Dealmaking across the U.S. oil and natural gas sector, particularly in the onshore, has begun 2017 “with a green flag and a full tank of gas,” following a surge in activity during the fourth quarter, PwC researchers said Tuesday.

Last year’s dealmaking began slowly but it gained velocity through the year, with volumes in the final three months 49% higher sequentially and 168% above levels in 4Q2015.Enthusiasm built as commodity prices began to recover, with merger and acquisition (M&A) activity awakening in 3Q2016. It’s been in high gear since.

“Despite a timid start in the first quarter, 2016 oil and gas M&A ended on a high note, mimicking increased optimism for the overall oil and gas sector,” said PwC’s Doug Meier, U.S. oil and gas sector deals leader. “We expect this optimism, and corresponding increase in risk tolerance, to carry over into 2017 resulting in strong M&A activity,” along with an acceleration in initial public offerings (IPO).

Confidence across the M&A sector appears to be driven in part by an agreement — through at least May — by the Organization of the Petroleum Exporting Countries and allies to curtail global oil production. Investors also appear enthused by Donald Trump’s election, which “many industry players presume will be favorably disposed to business in general and the oil and gas industry in particular.”

President Trump’s cabinet nominees include former ExxonMobil Corp. CEO Rex Tillerson to become secretary of state, while oil and gas industry cheerleader and former Texas Gov. Rick Perry would lead the Department of Energy. Oklahoma Attorney General Scott Pruitt, considered an industry ally, has been nominated to run the U.S. Environmental Protection Agency. On Tuesday the president also signed executive orders to advance construction of the long-delayed Keystone XL and Dakota Access oil pipelines, citing their potential for more jobs and revenue.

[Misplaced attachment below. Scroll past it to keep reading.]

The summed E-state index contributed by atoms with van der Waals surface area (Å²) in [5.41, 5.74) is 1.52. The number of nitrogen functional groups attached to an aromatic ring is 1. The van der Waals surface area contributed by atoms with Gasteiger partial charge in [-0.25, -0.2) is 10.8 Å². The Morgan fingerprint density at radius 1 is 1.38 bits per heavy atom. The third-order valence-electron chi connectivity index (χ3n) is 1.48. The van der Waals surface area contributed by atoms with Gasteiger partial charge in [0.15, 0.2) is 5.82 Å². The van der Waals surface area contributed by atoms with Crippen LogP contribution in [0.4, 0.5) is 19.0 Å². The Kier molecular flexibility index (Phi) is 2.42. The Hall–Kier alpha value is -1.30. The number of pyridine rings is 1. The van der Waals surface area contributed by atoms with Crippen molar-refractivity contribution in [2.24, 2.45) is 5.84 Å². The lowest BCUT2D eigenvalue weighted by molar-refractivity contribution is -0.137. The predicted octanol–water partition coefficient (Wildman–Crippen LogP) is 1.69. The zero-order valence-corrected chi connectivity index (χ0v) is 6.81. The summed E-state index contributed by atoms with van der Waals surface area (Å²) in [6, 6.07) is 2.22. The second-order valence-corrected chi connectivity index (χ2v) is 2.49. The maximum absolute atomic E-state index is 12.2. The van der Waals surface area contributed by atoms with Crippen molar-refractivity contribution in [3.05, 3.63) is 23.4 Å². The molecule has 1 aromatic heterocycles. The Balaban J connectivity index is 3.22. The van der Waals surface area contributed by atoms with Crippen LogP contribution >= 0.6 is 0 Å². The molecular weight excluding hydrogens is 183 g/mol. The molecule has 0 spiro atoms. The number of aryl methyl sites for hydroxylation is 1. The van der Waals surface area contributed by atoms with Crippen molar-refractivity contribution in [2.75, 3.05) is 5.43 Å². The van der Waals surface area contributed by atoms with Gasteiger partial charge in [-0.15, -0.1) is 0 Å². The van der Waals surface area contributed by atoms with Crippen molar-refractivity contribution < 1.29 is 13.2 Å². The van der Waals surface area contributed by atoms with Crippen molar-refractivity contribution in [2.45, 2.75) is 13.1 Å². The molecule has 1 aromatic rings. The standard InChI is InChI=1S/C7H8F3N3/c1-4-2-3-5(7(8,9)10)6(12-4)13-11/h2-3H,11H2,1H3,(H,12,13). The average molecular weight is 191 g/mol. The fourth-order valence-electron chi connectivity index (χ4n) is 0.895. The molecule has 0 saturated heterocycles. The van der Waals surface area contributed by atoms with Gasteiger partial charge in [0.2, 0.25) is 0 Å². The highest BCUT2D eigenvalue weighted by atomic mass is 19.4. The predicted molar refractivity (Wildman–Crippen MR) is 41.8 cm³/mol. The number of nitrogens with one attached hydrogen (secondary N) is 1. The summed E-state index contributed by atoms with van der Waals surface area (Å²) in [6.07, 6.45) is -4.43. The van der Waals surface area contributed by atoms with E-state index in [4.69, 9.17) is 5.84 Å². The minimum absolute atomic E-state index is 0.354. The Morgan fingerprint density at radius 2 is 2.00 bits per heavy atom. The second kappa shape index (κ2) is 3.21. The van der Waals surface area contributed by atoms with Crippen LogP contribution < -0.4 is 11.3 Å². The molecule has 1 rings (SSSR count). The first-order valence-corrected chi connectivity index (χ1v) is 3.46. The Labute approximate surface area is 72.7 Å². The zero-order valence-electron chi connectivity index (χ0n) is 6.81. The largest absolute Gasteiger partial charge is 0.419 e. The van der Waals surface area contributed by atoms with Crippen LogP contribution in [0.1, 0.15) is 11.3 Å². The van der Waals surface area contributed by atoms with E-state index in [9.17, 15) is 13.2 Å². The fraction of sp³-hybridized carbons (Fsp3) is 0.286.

The value of oil and gas dealmaking in 2016 totaled $195.7 billion, which was 0.2% lower than in 2015, according to PwC. However, volume rose 11% from 2015 to 198 deals. Upstream deal value rose 111% in 2016, with volume increasing 53%.

“Deals in the upstream space contributed 60% of the total deal volume, and 33% of the total deal value in 2016 versus 44% and 16% in the prior year,” PwC said. Midstream value declined 35% in 2016, but deals still totaled $84 billion. Midstream deals value in 4Q2016 alone rose 195% higher year/year.

Oilfield services finally revived in the fourth quarter, with the segment generating 10 transactions worth a total of $29.6 billion — the most active quarter since 4Q2014. At the same time, bankruptcies continued to decline.

Nearly half of the deals in the fourth quarter were “shale-related,” with strong demand in the Permian Basin, pushing multiples “to heights not seen since before the commodity downturn.” Higher demand also was in the offing for Marcellus Shale-focused deals. According to PwC calculations, 30 of the 61 transactions announced between October and December involved shale/unconventionals.

“Investors continue to show appetite for shale, with 30 of the 61 deals announced in the fourth quarter being shale-related,” PwC said. “Shale deal value reached $21 billion, a 166% year/year increase in deal value. Newly added rigs and improved production techniques continue to boost the attractiveness of shale in the U.S.

“However, in shale, location is key. With oil prices stabilizing, but still far off the $100/bbl heights of a couple of years ago, shale deals done in 2016 relied on the old real estate mantra: location, location, location.”

The Permian was the most active shale basin in 2016 with 24 deals valued at $13.8 billion, followed by the Marcellus Shale, with 13 worth $6.8 billion. The Eagle Ford Shale recorded nine transactions worth $2.4 billion, while there were six announced transactions in the Haynesville Shale worth $2.6 billion. Four Bakken Shale deals last year were worth $2.9 billion, while three Niobrara formation transactions totaled $3.3 billion.

Most of the U.S. oil and gas transactions came in the final quarter, with deal volumes 30% higher sequentially and 45% higher year/year. Deal value in the final period totaled $84.8 billion, which was 49% higher sequentially and 168% higher year/year.

Since the start of this year year, M&A has remained in high gear, PwC researchers said.

“There are finally signs of life in the oil patch,” said PwC’s Seenu Akunuri, oil and gas valuation practice leader. “Sustaining demand, the elections, OPEC agreement and an energy executive nominated as secretary of state have all given a boost to the industry.”

While “it is too early to tell of the long-term impact, these signs have had a positive impact on business and asset valuations,” Akunuri said. “The recovery in commodity prices gave companies a window of opportunity to arbitrage their rising share prices and fund acreage acquisitions, while private companies used the IPO market, and some of the distressed companies were able to emerge from bankruptcy. The activity in Permian in particular has given new hope to the U.S. shale industry and 2017 looks like a very promising year.”